Cambodia's chair: trust and tasks ahead
Cambodia's reputation in regional and international affairs has long preceded Prime Minister Hun Sen's recent trip to Myanmar. Indeed, to be fair, the two-day visit was an ice breaker to create much-needed space for all the Asean 10 to get together once again.
Due to the 2012 incident during Cambodia's second Asean chair, he has to carry this heavy burden throughout the coming 12 months to assure the grouping that he is acting in good faith and most importantly on Asean's behalf and the regional interest. It will not be easy. Frankly speaking, except for a few countries, others do not want to see Hun Sen succeed in his unconventional approach. Deep down they hope he fails to reinforce the narratives that Cambodia can be trusted and that it is not acting on behalf of foreign interests.
The Asean chair has recently announced a lengthy to-do list for the rest of the year comprising four clusters of key challenges, namely the Covid-19 pandemic and recovery from its impacts; the impacts from the superpowers' rivalries; existing cross-border issues such as the Myanmar crisis and the South China Sea conflict, transnational crime and terrorism; and finally Asean internal and institutional challenges. In addition, there are numerous issues related to all three pillars of the Asean Community that need to be assessed and strengthened. These agenda items will keep the chair busy.
However, for Prime Minister Hun Sen, the success of his Asean chair would be determined by three major issues -- progress on the Myanmar crisis and negotiation of the codes of conduct in the South China Sea and operationalising the Asean Outlook for the Indo-Pacific (AOIP). Just a week into his chairmanship, he went to Nay Pyi Taw to pave the way for bringing Myanmar back into the Asean family.
He has repeatedly said that as a member of Asean, Myanmar has the right to attend Asean meetings. The "togetherness", he posited, is very important for Asean unity. Just two Asean members were not happy with the chair's decision to invite Myanmar's foreign minister Wunna Maung Lwin to the upcoming retreat. In fact, he could join the Asean-related meetings without the invitation. In the past four months since the decision in October to bar his boss, Senior General Min Aung Hlaing. Wunna Maung Lwin voluntarily skipped key summits on behalf of his boss. Of course, no Asean leaders expect the junta chief to join Asean meeting anytime soon. After all, the 40th and 41st summits will be held back to back in early November. By then, there would be "progress" in implementation of the five-point consensus that would change the Asean decision of Oct 2021. Singapore's Prime Minister Lee Hsien Loong was succinct in reiterating that without any progress, the Asean decisions regarding the junta leader's participation would not be changed.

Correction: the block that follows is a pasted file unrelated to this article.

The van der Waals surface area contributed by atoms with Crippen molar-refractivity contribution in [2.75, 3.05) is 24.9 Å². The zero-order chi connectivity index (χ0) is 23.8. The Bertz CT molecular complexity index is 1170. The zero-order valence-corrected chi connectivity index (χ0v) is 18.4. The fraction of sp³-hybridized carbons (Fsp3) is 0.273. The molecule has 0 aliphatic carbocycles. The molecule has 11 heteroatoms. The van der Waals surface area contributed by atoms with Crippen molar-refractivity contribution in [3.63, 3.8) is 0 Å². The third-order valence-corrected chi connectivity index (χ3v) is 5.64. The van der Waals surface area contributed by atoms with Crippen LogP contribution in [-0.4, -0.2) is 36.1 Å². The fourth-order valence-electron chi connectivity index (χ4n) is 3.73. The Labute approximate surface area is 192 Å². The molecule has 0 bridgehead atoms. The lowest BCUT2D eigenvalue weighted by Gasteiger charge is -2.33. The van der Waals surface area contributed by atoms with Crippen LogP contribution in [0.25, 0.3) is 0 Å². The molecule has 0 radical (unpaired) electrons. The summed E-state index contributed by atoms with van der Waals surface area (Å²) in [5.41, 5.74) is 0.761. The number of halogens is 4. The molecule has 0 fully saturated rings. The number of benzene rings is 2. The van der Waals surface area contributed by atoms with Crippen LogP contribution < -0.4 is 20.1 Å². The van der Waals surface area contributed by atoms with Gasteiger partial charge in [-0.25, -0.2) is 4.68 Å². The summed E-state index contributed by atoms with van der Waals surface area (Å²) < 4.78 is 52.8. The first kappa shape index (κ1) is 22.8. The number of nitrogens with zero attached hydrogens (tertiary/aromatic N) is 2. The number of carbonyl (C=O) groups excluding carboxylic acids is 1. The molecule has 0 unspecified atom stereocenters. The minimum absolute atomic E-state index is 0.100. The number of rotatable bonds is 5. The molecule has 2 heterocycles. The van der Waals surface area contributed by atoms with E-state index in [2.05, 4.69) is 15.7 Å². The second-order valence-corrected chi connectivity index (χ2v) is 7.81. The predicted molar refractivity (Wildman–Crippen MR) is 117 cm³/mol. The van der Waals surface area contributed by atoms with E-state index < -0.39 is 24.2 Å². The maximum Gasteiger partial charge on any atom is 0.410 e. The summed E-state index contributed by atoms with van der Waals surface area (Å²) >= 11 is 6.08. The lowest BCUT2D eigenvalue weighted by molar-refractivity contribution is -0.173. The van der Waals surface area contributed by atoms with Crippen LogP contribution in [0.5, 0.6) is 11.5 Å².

No Asean chair has received such harsh judgement as Cambodia in its just-assumed role. Most of the critics said his action would split Asean and recognise the brutal regime. That could be the pathway if nothing is done to try to improve the situation. Obviously, before the new chair kicks off its whole gamut of programmes and activities under the Asean name, Cambodia needs first and foremost to restore the sense of trust and camaraderie among Asean colleagues at all levels.
Over the past two years and due to the pandemic, the grouping's leadership rapport has been backsliding. Conversing on screen without seeing body language can be very misleading. Certainly, meeting virtually saves time but lacks the kind of personal touch and intimacy that gain results and mutual trust. That helps explain why Cambodia has insisted that the retreat must be face-to-face. This has been postponed to the first week of February although the senior official meeting will be held virtually on Jan 18 as scheduled. The Siem Reap rendezvous would clear up key issues especially about the credentials and representation of Myanmar.